Cars n' Girls n' Rock n' Roll

I have a confession to make: while I've been driving since the age of 16, I have never owned a car. In fact, I have never even wanted to own a car -- rentals do me just fine in this city. Before you start squawking that I have no right to be pontificating about automobiles, let me tell you that I'm not just some Sunday driver -- I know how to use the self-serve pumps at gas stations. In fact, given enough time and space I can even parallel park. However, lest you still think that I'm not qualified to write this article, you should know that I'm a fan of both drag and stock car racing and have been to the Sears Point International Raceway to see both the NHRA and NASCAR races. In other words, while you're busy gloating over your no go showboat, I know who both Ed Force and Dick Trickle are. Can you say the same?But I have further, more particular qualifications for waxing poetic about femmes and flivvers. You see, not only am I a girl -- I mean, woman -- I have a big record collection. I also have a husband with a big record collection, who just happens to have penned a couple of compositions on boys and cars in the distaff side of this publication. As his diligent research has proven, there are no end of songs about cars, motorcycles, hot rods, drag boats and other forms of motorized glory. What most of these songs have in common is that they're sung by men. Don't get me wrong -- a lot of these guys are singing about strong, cool, independent females. Whether it's Bobby Verne challenged by the "chick" who pulls up next to his Red Hot Car ("I didn't know what she had/under the hood/but the way she was grinning/it was something good") or the In Crowd's 'Speed Queen' "revving up to shut you down," or even Charlie Ryan singing about the Side Car Cycle gal "hitting on 90 and really raking," references to hopped up horsepower hussies abound. But when it comes to girls singing about similar subjects, you'll look long and hard through the record racks.It's not like women didn't sing at all about motorized vehicles and/or modes of transportation -- they did. There's even a whole compilation of Women's Railroad Blues on Rosetta Records to prove it. In fact, the dearth of women's automobile songs is a rather interesting omission. It's not like women didn't drive cars, and it sure isn't like the auto industry didn't tailor advertising towards female buyers. In fact, Oldsmobile's 1957 show car -- a Starfire 98 Holiday Coupe finished in pearlescent tangerine with a cream accent stripe and an interior done in tangerine leather and fabric -- was designed by a woman, Peggy Sauer. Ms. Sauer clearly had other women in mind, as her car included a vanity case finished in cream leather to match the interior of the glove box. And Carol Lewis' customized '56 Chevy was the only car rescued from the fire that devastated George Barris' shop in 1957. Then again, let us pause here for a moment to consider the greatness of Shirley "Cha Cha" Muldowney. While I'd really like to say that maybe women were too busy driving, buying, designing and customizing their cars to sing about them, I just don't think that's it, especially given the ways in which women did sing about automobiles.When gals did sing about cars, it was very often about the one that belonged to The Boy. Take a listen to 'In His Car,' sung by Robin Ward and the Rainbows in 1964. It seems that Robin's beau's car is "the only place that we can call our own." However, rather than sharing bodily fluids in the back seat, in this hymn to teen drippiness Robin and her honey are "sharing dreams forever" -- you guessed it, "in his car." Robin is the kind of girl who took her home economics class seriously, and who had the mysteriously romantic legend "Third Finger Left Hand" printed under her senior picture in the yearbook. Yes, the sort of girl who didn't worry her silly little head about too much because she knew "there'll always be someone there to guide me, sitting there beside me, in his car." And you wondered why a lot of girl groups' lyrics give me a royal pain in the you know where. Another version of 'In His Car' was also released in 1964 by someone named Susan Lynne. Unless she rewrote the lyrics, I can only assume that Susan's take on this number was no great improvement.Evidently, a lot of women felt threatened by their guy's devotion to his car. For example, The Darby Sisters drew an ultimatum when they told their boyfriend[s] to 'Go Back to Your Pontiac.' It seems that the old Poncho, a '33, is "trying to take you away from me," so the sisters dump the guy[s] until he [they] decides that they [the sisters] are better than the car. What I like about this song is the underlying erotic tension as we are left uncertain as to configuration of this relationship. Are there two girls and one guy? Two girls and two guys? One girl with a split personality and an imaginary boyfriend? The possibilities are endless and, oh, so tantalizing. We never do find out if the car or the girls win this tug of war.A more Freudian drama is enacted in 'I Wish A Was A Car' by Peter Lind Hayes and Mary Healy. Mary believes that if she were a car, Peter would give her all his attention. Disturbingly, however, Peter also wishes Mary were a car. Of course, for the successful heterosexual union that Mary desires to take place, Peter should wish that Mary were a garage. Sadly for her, he ungrammatically croons, "I wish you was a car, then you know I'd love you very much." Soon Peter and Mary are engaged in a dialogue direct from the deepest inner recesses of their psyches:M: Now how about some kisses . . .P: This engine never misses. . .M: When you're near me it's like heaven . . .P: Yes, that tach is really revvin'M: Don't you think that I'm attractive?P: Shock absorbers double active!Mary answers him with a groan that can only be described as orgasmic. This leads me to think that we've just been party to a kinky little S&M game on Peter and Mary's part. "I Wish I Was A Car," indeed!Edd "Kookie" Byrnes and Joanne Summer also struggle with the car versus girlfriend dilemma in 'Hot Rod Rock,' a song which is otherwise an exercise in hot rod lingo of the "overhead floorboards with a 445 Johnson ratchet" variety. The producers of the 77 Sunset Strip TV show tailor-made Edd Byrnes' hot-rod loving character for mass teen merchandising, and knew that an album full of catchy Kookie tunes couldn't miss. In this one, Kookie's gal is bummed because Comb Boy is so obsessed with his car ("That's quicksville!") that she doesn't even get a good night kiss. However, she solves the problem in the classic Dear Abby "if you can't beat 'em, join 'em" fashion. "I bought him," she sings, as he chimes in, "she bought me. . ." Then both together, ". . . a supercharger!" This is the same faulty logic Mrs. Martin probably employed when she bought Buzz that 'Used Log Truck.' -- "Hmm, he'll pay more attention to me if I just buy the damn thing for him." For those of you unacquainted with Buzz Martin, he was "the part-time logger with gutsy gusto" who put out a couple LPs on Ripcord Records all about his timbering trials and tribulations. Anyway, Buzz sang mournfully about his repossessed log truck, and how his wife "called the junk man the other day, she's gonna have him haul my pile of truck parts away." After listening to Hot Rod Rock, something tells me that a certain "relationship-saving" supercharger will soon be sitting on top of a similar heap.Motorcycles, too, could play the greasy third in a lover's triangle. While The Darby Sisters never specified just what they were offering their errant boyfriend[s] in exchange for his/their return, feisty Jo Anne Campbell didn't mince words. Her ultimatum to Motorcycle Michael is spelled out in no uncertain terms: "Oh, come on Michael, trade your motorcycle and get us some wheels with a top. You can't make love on a cycle, Michael, and I want you so much I could drop." Obviously Michael's a little slow on the uptake -- I mean, have you ever seen a picture of a petite blonde Ms. Campbell? -- and I'm afraid that trading in his bike for a hardtop won't make a difference to Jo Anne's love life. On the other hand, maybe Michael needs to meet Donna Loren, who sang all about her desire to become a member of Cycle Set on the Beach Blanket Bingo soundtrack LP. That's pronounced "sickle" by the way. Of course, Ms. Loren's voice is mixed down so low it's hard to tell what she really wants, but I'd bet she'd be willing to try just about any sort of two-wheeled balancing act Michael could come up with.Of course, cars and motorcycles were often more than mere rivals for The Boy's affections. Sometimes they were factors in, shall we say, his unanticipated and premature departure from the teen scene -- and I don't mean he was caught with a fake ID. Think about what happened to the Leader of the Pack. While the Shangri-las' hit is an excellent example of the classic teen death song, the Mad Twists Rock and Roll LP offered a parody called 'My Johnny's Hub Cap.' "Please, Johnny, please," sang Jeanne Hayes in an appropriately wistful style, "I don't want you to drag race." But, as they say (probably because there is no other reasonable explanation for some things) a man's gotta do what a man's gotta do. Of course, he doesn't have to wave while he's doing it, but her Johnny does and ends up all over the pavement. Now all that's left of him is his hubcap, and Jeanne is wearing it, albatross-style, round her neck.A few women even sang car songs that give listeners the impression that they actually enjoyed the fun and freedom of driving. Number one in this category has to be Carol Cummings' 'Burning Rubber.' Carol's on her way to meet up with her boyfriend, but this song is easily as much about the sheer joy of being out on the road as it is about being reunited with The Boy. In fact she's having so much fun, she's doing 94 mph in a zone posted at 65! Carol gets pulled over by the cops ("and that made me a little sore"), but she's soon on her way again, driving and singing happily into the sunset. In fact, I wouldn't be at all surprised if this were the beginning of a whole new type of boy-girl-car triangle -- one where it's The Boy who's feeling a little bit jealous.Annette, of all people, sang three songs on the Muscle Beach Party LP that shared some of Carol's joie d'auto. 'Custom City' is a sideways rewrite of 'Surf City,' except this time the ratio is in the girls' favor -- it's the boys who are "two to one." Annette, of course, knows that she's "gonna get the eye" down at 'Custom City,' and that's quite OK with her, thank you very much. 'Draggin' USA' is a bit of a throwback, as Annette merely sits on the sidelines watching her boyfriend (named Johnny, of course) while he races. But it's the song 'Shut Down Again' where Annette herself shows a little muscle. The former Mouseketeer hangs up her rodent ears and gets tough, letting some joker know that she's "going to have to shut you down again," and she's not fooling. When he tries to back out, Annette sees through his lame excuses, telling him "your car's OK, it's just your drivin'." Hoo, boy. As if this wasn't humiliating enough, Annette informs him he's "got more ponies" than he can use. Way to go, grrrl.Then again, Annette didn't write these songs -- Gary Usher did. But Usher wasn't the only songwriter taking advantage of the mid-60s hot rod craze. Carol Connors (that's right, brainiac, a woman) wrote or co-wrote such car-themed classics as "Hey Little Cobra," "My XKE," "Bite Bite Barracuda" and "Go Go GTO." She performed this last one as a duet with her sister, Cheryl, under the clever moniker "Carol and Cheryl." Connors also wrote 'Gonna Fly Now' (Theme from "Rocky") but that's a different story. Another alliterative anthem from Ms. Connors' pen was a one-sided promotional single issued by Yamaha to dealers and DJs to promote their motorcycles. 'Yum Yum Yamaha' features Carol and her sister singing inane lyrics like "a Cobra is fast, a skateboard is slow, on a Yamaha you go, go, go" or "your hair is in a flip, sometimes a ponytail, for picking up the paper, taking home the mail," until the listener begins to wonder just how much the big boys in the boardroom paid for this nonsense. Only later do you realize that the song has been burned deeply into your cerebellum most effectively and you'll be humming "you're going fun, fun, fun riding yum, yum, yum on your Yamaha" for days, maybe weeks, to come.Finally, not all women own cars or even have boyfriends with cars. Ella Mae Morse's 1952 rendition of 'Greyhound' is the perfect anthem for these vixens without vehicles. Ella Mae travels all over the U.S.A. "looking for [her] baby" -- on public transportation! She takes "a trip to Florida on a fast choo choo," and "moves to Kansas City on a long car freight." Then, no doubt exhausted by all that travel, she returns to New York and consults a fortune teller who informs her that her baby's coming back home -- on the bus! "Roll on, Greyhound, roll on," moans the love starved Miss Morse, thankful that her sweetie's not using the San Francisco Muni system, or god only knows when she'd see him.Other women sang other songs about cars, it's true. Lola Dee, for example, sang about 'Hot Rod Henry' in 1956. But even though it's sung by a woman it doesn't really express a female point of view. This might have something to do with Lola's delivery, which is full of forced excitement about "dressed up chicks and stripped down cars." Or it might have something to do with the lyrics, which without so much as a changed word could just as easily be sung by a man. And then there's Tennessee Ernie Ford and Molly Bee singing 'Don't Start Courtin' In a Hot Rod.' Intergenerational strife set to the strains of a steel guitar is the gist of this one as T. Ernie plays surrogate father to teenage Molly. Ernie loves "to hear the clip clop of old Dobbin's feet," while Molly, natch, loves "the sound of twin pipes roaring down the street." Unfortunately this song only has about three other words, so Ernie and Molly repeat this couplet again and again as the listener settles in for a nice little nap.But then again, maybe we shouldn't be surprised at the lack of women's car songs or the wimpiness displayed by many of those that do exist. Consider, instead, how tenaciously and how long that old devil "sex role stereotyping" has had its teeth at our respective throats. Esquire's What Every Young Man Should Know (New York: Bernard Geis Associates, 1962) reminded its readers that "all men everywhere share a lifelong interest in cars" before delving into a chapter on "How to Drive a Sportscar" ("handle your gearbox and clutch smoothly"). Women, meanwhile, have been barraged with anti-automotive propaganda practically since the first horseless carriage rolled out of the primordial ooze. Girls and young women were constantly warned about the erotic dangers of cars, especially when parked. A 1922 pamphlet entitled Sex Facts for the Adolescent and Matured Woman, warned of "Automobile 'He-Vamps' and Taxi Driver White Slavers," while the author of Clean Love in Courtship implored his readers, "If you are a decent girl, do not drag down a young man into the mire of impurity by consenting to have him park his car, thus giving him a favorable occasion for sin." OK, so it's no big surprise that Clean Love was written by a Catholic priest, but would you have guessed that the booklet was published in 1974? Even after dangerous sexuality was safely contained within the bonds of matrimony, women could expect "some day" to come along "when you back the car out of the driveway and do not roll it along exactly in the tracks intended for it, [and] your husband is going to speak sharply to you." And you, I would suggest, are going to speak sharply to him in return. At any rate, none of these cultural influences were of the sort to inspire little Betty Ann to grab a pen and write about how much she loved her pink '66 Barracuda. Which, of course, makes these songs all the more special.Finally, the numbers I've written about here are just the ones that I have access to, whether in their original format or reissued on compilations. There may be, for all I know, a whole treasure trove of women's songs about cars floating around out there. And, oh, yeah, happy motoring.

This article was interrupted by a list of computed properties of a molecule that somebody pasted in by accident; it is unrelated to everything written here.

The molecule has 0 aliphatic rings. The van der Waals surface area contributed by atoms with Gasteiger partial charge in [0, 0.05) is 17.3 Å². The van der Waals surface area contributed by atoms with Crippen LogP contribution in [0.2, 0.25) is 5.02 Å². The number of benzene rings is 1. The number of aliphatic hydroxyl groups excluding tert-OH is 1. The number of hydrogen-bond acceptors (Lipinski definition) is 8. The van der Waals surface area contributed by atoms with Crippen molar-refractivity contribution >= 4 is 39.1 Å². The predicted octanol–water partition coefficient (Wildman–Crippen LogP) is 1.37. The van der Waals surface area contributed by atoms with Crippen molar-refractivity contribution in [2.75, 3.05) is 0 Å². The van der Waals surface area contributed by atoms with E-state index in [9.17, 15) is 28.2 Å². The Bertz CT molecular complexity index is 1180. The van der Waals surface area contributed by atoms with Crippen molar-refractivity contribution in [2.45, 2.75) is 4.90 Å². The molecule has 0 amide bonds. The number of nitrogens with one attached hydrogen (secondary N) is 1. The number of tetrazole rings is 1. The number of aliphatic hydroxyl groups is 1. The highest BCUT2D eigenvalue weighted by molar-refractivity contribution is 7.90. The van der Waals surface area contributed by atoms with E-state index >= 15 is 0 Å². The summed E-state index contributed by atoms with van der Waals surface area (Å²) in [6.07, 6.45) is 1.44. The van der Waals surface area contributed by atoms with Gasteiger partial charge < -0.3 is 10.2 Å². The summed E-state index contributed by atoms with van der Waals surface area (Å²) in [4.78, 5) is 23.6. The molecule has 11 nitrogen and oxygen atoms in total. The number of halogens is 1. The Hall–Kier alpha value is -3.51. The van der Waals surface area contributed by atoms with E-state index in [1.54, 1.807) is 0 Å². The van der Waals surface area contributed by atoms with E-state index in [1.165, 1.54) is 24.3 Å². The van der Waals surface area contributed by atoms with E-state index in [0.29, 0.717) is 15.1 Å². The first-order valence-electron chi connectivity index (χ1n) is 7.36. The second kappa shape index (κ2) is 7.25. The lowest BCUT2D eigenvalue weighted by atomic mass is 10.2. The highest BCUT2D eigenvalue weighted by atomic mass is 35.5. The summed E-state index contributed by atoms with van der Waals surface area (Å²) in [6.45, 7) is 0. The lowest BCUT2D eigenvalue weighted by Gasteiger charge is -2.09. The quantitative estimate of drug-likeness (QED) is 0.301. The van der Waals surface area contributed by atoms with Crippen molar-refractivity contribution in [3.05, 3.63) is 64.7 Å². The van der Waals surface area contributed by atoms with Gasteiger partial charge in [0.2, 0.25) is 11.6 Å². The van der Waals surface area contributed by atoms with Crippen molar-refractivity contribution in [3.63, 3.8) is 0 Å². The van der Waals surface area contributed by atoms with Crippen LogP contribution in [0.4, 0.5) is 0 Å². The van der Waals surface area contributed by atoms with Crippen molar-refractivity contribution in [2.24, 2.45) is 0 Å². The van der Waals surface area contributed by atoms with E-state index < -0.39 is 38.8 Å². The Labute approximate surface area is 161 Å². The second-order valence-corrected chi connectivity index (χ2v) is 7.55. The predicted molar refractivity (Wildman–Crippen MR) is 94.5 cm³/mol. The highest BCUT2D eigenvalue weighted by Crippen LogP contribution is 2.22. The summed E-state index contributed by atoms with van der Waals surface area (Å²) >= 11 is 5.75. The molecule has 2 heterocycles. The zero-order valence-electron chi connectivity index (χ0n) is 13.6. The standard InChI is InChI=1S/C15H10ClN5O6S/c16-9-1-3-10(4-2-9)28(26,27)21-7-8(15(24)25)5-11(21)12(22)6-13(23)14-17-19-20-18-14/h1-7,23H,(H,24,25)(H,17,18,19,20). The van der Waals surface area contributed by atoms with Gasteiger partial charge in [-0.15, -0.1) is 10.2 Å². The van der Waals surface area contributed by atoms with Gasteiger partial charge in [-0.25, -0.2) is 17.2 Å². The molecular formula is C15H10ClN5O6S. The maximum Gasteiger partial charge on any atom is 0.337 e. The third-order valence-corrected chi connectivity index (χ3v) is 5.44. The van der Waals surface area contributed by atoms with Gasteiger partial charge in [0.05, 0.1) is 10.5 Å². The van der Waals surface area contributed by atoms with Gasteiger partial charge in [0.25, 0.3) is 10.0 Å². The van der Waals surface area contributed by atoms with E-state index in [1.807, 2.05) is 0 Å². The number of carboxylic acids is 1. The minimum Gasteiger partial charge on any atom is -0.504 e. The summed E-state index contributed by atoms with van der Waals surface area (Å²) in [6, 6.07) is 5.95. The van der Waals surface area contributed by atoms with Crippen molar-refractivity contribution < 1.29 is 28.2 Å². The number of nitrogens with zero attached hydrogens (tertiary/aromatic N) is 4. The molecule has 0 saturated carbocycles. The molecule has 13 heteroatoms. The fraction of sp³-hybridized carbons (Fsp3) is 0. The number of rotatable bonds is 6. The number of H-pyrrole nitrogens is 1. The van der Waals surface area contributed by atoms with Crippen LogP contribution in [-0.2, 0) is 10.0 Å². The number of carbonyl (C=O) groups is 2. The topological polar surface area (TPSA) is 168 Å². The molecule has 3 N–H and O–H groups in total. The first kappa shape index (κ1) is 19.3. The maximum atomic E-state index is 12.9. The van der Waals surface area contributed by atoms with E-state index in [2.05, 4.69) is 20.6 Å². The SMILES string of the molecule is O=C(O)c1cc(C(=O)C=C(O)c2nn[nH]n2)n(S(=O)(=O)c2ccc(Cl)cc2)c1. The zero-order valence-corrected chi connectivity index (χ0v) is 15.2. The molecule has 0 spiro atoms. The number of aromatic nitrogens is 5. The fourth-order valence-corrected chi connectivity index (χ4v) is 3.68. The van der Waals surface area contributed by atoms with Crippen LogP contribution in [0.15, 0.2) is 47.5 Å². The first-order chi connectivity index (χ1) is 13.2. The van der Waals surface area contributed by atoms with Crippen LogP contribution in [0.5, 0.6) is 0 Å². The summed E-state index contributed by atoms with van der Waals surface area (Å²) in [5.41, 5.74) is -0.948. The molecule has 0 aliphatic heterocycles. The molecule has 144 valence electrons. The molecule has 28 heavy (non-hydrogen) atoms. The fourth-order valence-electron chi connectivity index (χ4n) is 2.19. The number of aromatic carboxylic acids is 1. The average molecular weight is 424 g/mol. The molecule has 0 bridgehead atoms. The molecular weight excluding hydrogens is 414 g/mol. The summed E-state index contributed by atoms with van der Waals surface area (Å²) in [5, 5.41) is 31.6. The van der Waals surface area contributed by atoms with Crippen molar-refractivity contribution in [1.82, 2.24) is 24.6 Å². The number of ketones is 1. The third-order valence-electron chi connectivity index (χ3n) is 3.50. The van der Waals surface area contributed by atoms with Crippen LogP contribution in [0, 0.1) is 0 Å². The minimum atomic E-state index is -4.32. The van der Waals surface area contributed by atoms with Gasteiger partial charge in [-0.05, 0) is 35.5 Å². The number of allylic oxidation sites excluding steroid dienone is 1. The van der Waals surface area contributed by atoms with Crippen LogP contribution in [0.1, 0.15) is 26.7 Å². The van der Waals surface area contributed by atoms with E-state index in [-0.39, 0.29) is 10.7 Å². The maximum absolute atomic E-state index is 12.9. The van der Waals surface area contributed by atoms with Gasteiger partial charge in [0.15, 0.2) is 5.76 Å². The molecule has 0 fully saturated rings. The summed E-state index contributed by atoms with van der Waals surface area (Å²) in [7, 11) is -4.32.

Enjoy this piece?

… then let us make a small request. AlterNet’s journalists work tirelessly to counter the traditional corporate media narrative. We’re here seven days a week, 365 days a year. And we’re proud to say that we’ve been bringing you the real, unfiltered news for 20 years—longer than any other progressive news site on the Internet.

It’s through the generosity of our supporters that we’re able to share with you all the underreported news you need to know. Independent journalism is increasingly imperiled; ads alone can’t pay our bills. AlterNet counts on readers like you to support our coverage. Did you enjoy content from David Cay Johnston, Common Dreams, Raw Story and Robert Reich? Opinion from Salon and Jim Hightower? Analysis by The Conversation? Then join the hundreds of readers who have supported AlterNet this year.

Every reader contribution, whatever the amount, makes a tremendous difference. Help ensure AlterNet remains independent long into the future. Support progressive journalism with a one-time contribution to AlterNet, or click here to become a subscriber. Thank you. Click here to donate by check.

Close
alternet logo

Tough Times

Demand honest news. Help support AlterNet and our mission to keep you informed during this crisis.